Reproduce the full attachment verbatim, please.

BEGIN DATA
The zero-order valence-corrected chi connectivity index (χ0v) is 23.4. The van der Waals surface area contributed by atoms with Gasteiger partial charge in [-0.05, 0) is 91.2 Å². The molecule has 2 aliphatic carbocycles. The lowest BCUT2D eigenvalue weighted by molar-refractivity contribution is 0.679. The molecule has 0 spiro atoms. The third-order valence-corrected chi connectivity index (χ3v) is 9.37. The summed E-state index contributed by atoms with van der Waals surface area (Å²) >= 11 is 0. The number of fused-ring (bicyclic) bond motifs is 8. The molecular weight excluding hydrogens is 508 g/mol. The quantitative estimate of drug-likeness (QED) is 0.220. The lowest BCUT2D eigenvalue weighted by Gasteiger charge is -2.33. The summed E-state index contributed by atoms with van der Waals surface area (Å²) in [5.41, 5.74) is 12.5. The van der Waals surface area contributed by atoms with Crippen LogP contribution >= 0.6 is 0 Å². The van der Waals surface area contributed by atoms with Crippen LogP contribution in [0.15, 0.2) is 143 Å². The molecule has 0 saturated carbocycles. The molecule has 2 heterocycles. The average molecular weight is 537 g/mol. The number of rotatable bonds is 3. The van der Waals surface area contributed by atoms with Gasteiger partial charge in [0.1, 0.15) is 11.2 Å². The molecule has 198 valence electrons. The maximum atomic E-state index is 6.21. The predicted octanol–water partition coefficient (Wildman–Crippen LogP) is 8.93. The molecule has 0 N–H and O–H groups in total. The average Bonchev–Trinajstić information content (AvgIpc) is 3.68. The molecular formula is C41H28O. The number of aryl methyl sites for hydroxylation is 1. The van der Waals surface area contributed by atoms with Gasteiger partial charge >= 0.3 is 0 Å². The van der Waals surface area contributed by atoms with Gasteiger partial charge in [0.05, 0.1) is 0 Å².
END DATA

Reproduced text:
The zero-order valence-corrected chi connectivity index (χ0v) is 23.4. The van der Waals surface area contributed by atoms with Gasteiger partial charge in [-0.05, 0) is 91.2 Å². The molecule has 2 aliphatic carbocycles. The lowest BCUT2D eigenvalue weighted by molar-refractivity contribution is 0.679. The molecule has 0 spiro atoms. The third-order valence-corrected chi connectivity index (χ3v) is 9.37. The summed E-state index contributed by atoms with van der Waals surface area (Å²) >= 11 is 0. The number of fused-ring (bicyclic) bond motifs is 8. The molecular weight excluding hydrogens is 508 g/mol. The quantitative estimate of drug-likeness (QED) is 0.220. The lowest BCUT2D eigenvalue weighted by Gasteiger charge is -2.33. The summed E-state index contributed by atoms with van der Waals surface area (Å²) in [5.41, 5.74) is 12.5. The van der Waals surface area contributed by atoms with Crippen LogP contribution >= 0.6 is 0 Å². The van der Waals surface area contributed by atoms with Crippen LogP contribution in [0.15, 0.2) is 143 Å². The molecule has 0 saturated carbocycles. The molecule has 2 heterocycles. The average molecular weight is 537 g/mol. The number of rotatable bonds is 3. The van der Waals surface area contributed by atoms with Gasteiger partial charge in [0.1, 0.15) is 11.2 Å². The molecule has 198 valence electrons. The maximum atomic E-state index is 6.21. The predicted octanol–water partition coefficient (Wildman–Crippen LogP) is 8.93. The molecule has 0 N–H and O–H groups in total. The average Bonchev–Trinajstić information content (AvgIpc) is 3.68. The molecular formula is C41H28O. The number of aryl methyl sites for hydroxylation is 1. The van der Waals surface area contributed by atoms with Gasteiger partial charge >= 0.3 is 0 Å². The van der Waals surface area contributed by atoms with Gasteiger partial charge in [0.05, 0.1) is 0 Å².